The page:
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  • LE

    “He’s got a fantastic leads list, but someone’s got to call them and convince them to commit to a face-to-face sales call.”

    I’ll take the opposite from what you are arguing (I think?) and say that whatever gets you there is what you need to do. If your goal is to get your product/service in front of a decision maker you do what you need to do to achieve that even if just to kickstart the process.

    From past experience there is no question that an attractive person (and if you believe people can determine attractiveness by voice include that) will open doors and get someone to at least listen to what you have to say and consider it. If you don’t get to that step nothing else matters.

  • Dubbleyou

    Enjoyed this. But: it wasn’t obvious to me at first read that “sexy” implied “sexy female” – the James Earl Jones picture may have thrown me? Of course it became clear, from his response, but I was a little confused (for example) why recruiting for a “sexy voice” would get him sued.

    If I were editing this piece, I’d suggest changing “I froze.” to “I froze. In context, it was clear he meant a sexy female voice.” Or something. Cheers.

  • Thanks! It was funny how this unfolded:

    – From context, when I heard it, it was clear he meant, ‘woman’.

    – I started with a picture of Jessica Rabbit.

    – When writing it, I thought, hm – I bet most guys hear ‘sexy’ and think ‘woman’ (or, in my case, ‘rabbit’). Let’s play with that a bit and use a picture of a dude with a sexy voice.

    – Then I thought, hm – his language was actually ambiguous. A reader could think he actually *did* mean a sexy man or woman.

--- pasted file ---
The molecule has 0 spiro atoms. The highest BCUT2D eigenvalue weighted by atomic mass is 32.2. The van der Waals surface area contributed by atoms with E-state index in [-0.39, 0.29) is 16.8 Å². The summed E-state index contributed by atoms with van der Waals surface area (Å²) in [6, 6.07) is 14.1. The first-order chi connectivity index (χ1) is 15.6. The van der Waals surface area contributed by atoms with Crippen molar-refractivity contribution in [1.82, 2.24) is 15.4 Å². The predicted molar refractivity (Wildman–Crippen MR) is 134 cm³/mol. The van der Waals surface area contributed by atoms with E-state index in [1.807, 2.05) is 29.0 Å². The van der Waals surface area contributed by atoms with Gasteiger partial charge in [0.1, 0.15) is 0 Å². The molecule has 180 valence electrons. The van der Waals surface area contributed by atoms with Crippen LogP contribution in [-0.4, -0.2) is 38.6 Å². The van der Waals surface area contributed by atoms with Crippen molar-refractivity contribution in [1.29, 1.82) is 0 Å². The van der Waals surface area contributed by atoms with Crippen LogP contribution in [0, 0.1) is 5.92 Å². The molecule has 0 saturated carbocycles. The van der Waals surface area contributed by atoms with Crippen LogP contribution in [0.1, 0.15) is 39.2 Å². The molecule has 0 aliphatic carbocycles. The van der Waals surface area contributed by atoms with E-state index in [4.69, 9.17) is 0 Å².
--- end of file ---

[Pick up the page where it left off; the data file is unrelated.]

– And last but not least, I thought it didn’t really matter what he meant or not, because you don’t hire people because they’re sexy, with some obvious exceptions for acting roles in the San Fernando Valley.

    I think the whole thing still makes sense even if you assume he was being ambiguous as to his idea sexy candidate’s gender, but I added a postscript that hopefully clarifies more than it confuses.

  • David

    I am transitioning into sales and am interested in learning more about the job for scheduling sales meetings. If he is still looking for help with that please let me know.

  • I forwarded your contact information to him.

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  • strive4impact

    This is hugely insightful and a really good reminder of the importance of language. Thank you!

  • Donfelix Odoh

    Audience interest matching makes a big difference in marketing communication, generating leads and making sales.

  • Una King

    I love it: “Not sexy, however, highly effective.” Can someone please market that T-shirt- should sell well in Silicon Valley. Oops, should not have taken that pot-shot at Silicon Valley. They be cool.